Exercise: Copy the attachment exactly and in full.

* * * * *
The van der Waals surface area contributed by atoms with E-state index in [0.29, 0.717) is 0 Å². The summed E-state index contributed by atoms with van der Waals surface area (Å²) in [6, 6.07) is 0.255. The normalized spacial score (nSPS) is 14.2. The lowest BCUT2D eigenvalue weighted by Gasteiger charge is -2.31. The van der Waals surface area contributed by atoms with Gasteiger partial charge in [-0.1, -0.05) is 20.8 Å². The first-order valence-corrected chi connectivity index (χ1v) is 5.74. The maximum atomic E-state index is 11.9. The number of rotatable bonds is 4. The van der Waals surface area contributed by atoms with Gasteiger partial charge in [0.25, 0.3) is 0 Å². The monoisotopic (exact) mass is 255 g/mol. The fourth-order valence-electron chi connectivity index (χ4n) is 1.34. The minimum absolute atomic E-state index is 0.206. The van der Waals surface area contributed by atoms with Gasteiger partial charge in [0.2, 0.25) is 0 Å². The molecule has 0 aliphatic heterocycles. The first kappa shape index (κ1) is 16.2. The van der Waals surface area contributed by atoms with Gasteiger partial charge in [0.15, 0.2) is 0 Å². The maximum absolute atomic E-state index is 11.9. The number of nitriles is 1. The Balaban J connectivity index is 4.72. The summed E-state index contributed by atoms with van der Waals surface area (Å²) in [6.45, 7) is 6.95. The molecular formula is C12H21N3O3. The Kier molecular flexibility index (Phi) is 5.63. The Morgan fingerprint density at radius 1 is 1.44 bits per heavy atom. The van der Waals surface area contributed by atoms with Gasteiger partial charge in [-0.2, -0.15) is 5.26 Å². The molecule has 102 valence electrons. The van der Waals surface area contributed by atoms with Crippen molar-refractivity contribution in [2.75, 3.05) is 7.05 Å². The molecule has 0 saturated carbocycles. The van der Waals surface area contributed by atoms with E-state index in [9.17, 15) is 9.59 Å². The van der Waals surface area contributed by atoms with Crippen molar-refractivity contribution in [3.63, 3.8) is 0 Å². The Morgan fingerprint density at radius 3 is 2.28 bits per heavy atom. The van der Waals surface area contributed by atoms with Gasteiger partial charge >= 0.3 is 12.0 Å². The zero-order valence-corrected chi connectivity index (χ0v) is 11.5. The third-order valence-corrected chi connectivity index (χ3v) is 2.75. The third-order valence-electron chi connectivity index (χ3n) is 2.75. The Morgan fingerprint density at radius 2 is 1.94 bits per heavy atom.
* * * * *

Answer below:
The van der Waals surface area contributed by atoms with E-state index in [0.29, 0.717) is 0 Å². The summed E-state index contributed by atoms with van der Waals surface area (Å²) in [6, 6.07) is 0.255. The normalized spacial score (nSPS) is 14.2. The lowest BCUT2D eigenvalue weighted by Gasteiger charge is -2.31. The van der Waals surface area contributed by atoms with Gasteiger partial charge in [-0.1, -0.05) is 20.8 Å². The first-order valence-corrected chi connectivity index (χ1v) is 5.74. The maximum atomic E-state index is 11.9. The number of rotatable bonds is 4. The van der Waals surface area contributed by atoms with Gasteiger partial charge in [0.25, 0.3) is 0 Å². The monoisotopic (exact) mass is 255 g/mol. The fourth-order valence-electron chi connectivity index (χ4n) is 1.34. The minimum absolute atomic E-state index is 0.206. The van der Waals surface area contributed by atoms with Gasteiger partial charge in [0.2, 0.25) is 0 Å². The molecule has 0 aliphatic heterocycles. The first kappa shape index (κ1) is 16.2. The van der Waals surface area contributed by atoms with Gasteiger partial charge in [0.15, 0.2) is 0 Å². The maximum absolute atomic E-state index is 11.9. The number of nitriles is 1. The Balaban J connectivity index is 4.72. The summed E-state index contributed by atoms with van der Waals surface area (Å²) in [6.45, 7) is 6.95. The molecular formula is C12H21N3O3. The Kier molecular flexibility index (Phi) is 5.63. The Morgan fingerprint density at radius 1 is 1.44 bits per heavy atom. The van der Waals surface area contributed by atoms with Gasteiger partial charge in [-0.2, -0.15) is 5.26 Å². The molecule has 102 valence electrons. The van der Waals surface area contributed by atoms with Crippen molar-refractivity contribution in [2.75, 3.05) is 7.05 Å². The molecule has 0 saturated carbocycles. The van der Waals surface area contributed by atoms with E-state index in [9.17, 15) is 9.59 Å². The van der Waals surface area contributed by atoms with Crippen molar-refractivity contribution in [3.63, 3.8) is 0 Å². The Morgan fingerprint density at radius 3 is 2.28 bits per heavy atom. The van der Waals surface area contributed by atoms with Gasteiger partial charge >= 0.3 is 12.0 Å². The zero-order valence-corrected chi connectivity index (χ0v) is 11.5. The third-order valence-corrected chi connectivity index (χ3v) is 2.75. The third-order valence-electron chi connectivity index (χ3n) is 2.75. The Morgan fingerprint density at radius 2 is 1.94 bits per heavy atom.